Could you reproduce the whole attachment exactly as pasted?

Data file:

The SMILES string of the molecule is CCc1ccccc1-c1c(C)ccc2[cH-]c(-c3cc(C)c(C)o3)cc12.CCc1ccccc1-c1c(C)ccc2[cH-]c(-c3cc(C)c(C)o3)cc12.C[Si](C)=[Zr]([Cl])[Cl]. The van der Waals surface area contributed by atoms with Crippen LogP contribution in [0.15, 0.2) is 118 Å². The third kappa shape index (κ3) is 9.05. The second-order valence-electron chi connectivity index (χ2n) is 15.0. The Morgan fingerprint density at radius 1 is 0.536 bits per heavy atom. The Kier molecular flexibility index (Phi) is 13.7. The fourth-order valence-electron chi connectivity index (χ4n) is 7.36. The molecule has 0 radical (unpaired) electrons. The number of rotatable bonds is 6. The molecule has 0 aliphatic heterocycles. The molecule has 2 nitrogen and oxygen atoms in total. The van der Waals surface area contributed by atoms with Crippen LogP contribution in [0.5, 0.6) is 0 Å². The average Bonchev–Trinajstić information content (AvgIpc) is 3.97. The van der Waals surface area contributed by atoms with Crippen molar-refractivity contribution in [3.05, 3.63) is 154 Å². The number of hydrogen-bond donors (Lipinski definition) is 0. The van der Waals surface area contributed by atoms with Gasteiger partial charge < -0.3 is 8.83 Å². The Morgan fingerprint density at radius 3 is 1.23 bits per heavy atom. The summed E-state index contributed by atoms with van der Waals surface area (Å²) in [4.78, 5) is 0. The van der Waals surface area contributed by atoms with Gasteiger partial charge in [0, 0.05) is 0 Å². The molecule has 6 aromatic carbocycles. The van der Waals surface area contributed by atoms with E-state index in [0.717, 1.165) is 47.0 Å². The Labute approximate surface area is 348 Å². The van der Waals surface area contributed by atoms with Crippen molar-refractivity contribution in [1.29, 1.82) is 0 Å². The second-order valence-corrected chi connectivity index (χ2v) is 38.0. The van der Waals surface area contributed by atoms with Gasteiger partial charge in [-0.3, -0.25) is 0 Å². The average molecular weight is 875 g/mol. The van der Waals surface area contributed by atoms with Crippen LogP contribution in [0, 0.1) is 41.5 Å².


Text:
The SMILES string of the molecule is CCc1ccccc1-c1c(C)ccc2[cH-]c(-c3cc(C)c(C)o3)cc12.CCc1ccccc1-c1c(C)ccc2[cH-]c(-c3cc(C)c(C)o3)cc12.C[Si](C)=[Zr]([Cl])[Cl]. The van der Waals surface area contributed by atoms with Crippen LogP contribution in [0.15, 0.2) is 118 Å². The third kappa shape index (κ3) is 9.05. The second-order valence-electron chi connectivity index (χ2n) is 15.0. The Morgan fingerprint density at radius 1 is 0.536 bits per heavy atom. The Kier molecular flexibility index (Phi) is 13.7. The fourth-order valence-electron chi connectivity index (χ4n) is 7.36. The molecule has 0 radical (unpaired) electrons. The number of rotatable bonds is 6. The molecule has 0 aliphatic heterocycles. The molecule has 2 nitrogen and oxygen atoms in total. The van der Waals surface area contributed by atoms with Crippen LogP contribution in [0.5, 0.6) is 0 Å². The average Bonchev–Trinajstić information content (AvgIpc) is 3.97. The van der Waals surface area contributed by atoms with Crippen molar-refractivity contribution in [3.05, 3.63) is 154 Å². The number of hydrogen-bond donors (Lipinski definition) is 0. The van der Waals surface area contributed by atoms with Gasteiger partial charge < -0.3 is 8.83 Å². The Morgan fingerprint density at radius 3 is 1.23 bits per heavy atom. The summed E-state index contributed by atoms with van der Waals surface area (Å²) in [4.78, 5) is 0. The van der Waals surface area contributed by atoms with Gasteiger partial charge in [0, 0.05) is 0 Å². The molecule has 6 aromatic carbocycles. The van der Waals surface area contributed by atoms with E-state index in [0.717, 1.165) is 47.0 Å². The Labute approximate surface area is 348 Å². The van der Waals surface area contributed by atoms with Crippen molar-refractivity contribution in [1.29, 1.82) is 0 Å². The second-order valence-corrected chi connectivity index (χ2v) is 38.0. The van der Waals surface area contributed by atoms with Gasteiger partial charge in [-0.3, -0.25) is 0 Å². The average molecular weight is 875 g/mol. The van der Waals surface area contributed by atoms with Crippen LogP contribution in [0, 0.1) is 41.5 Å².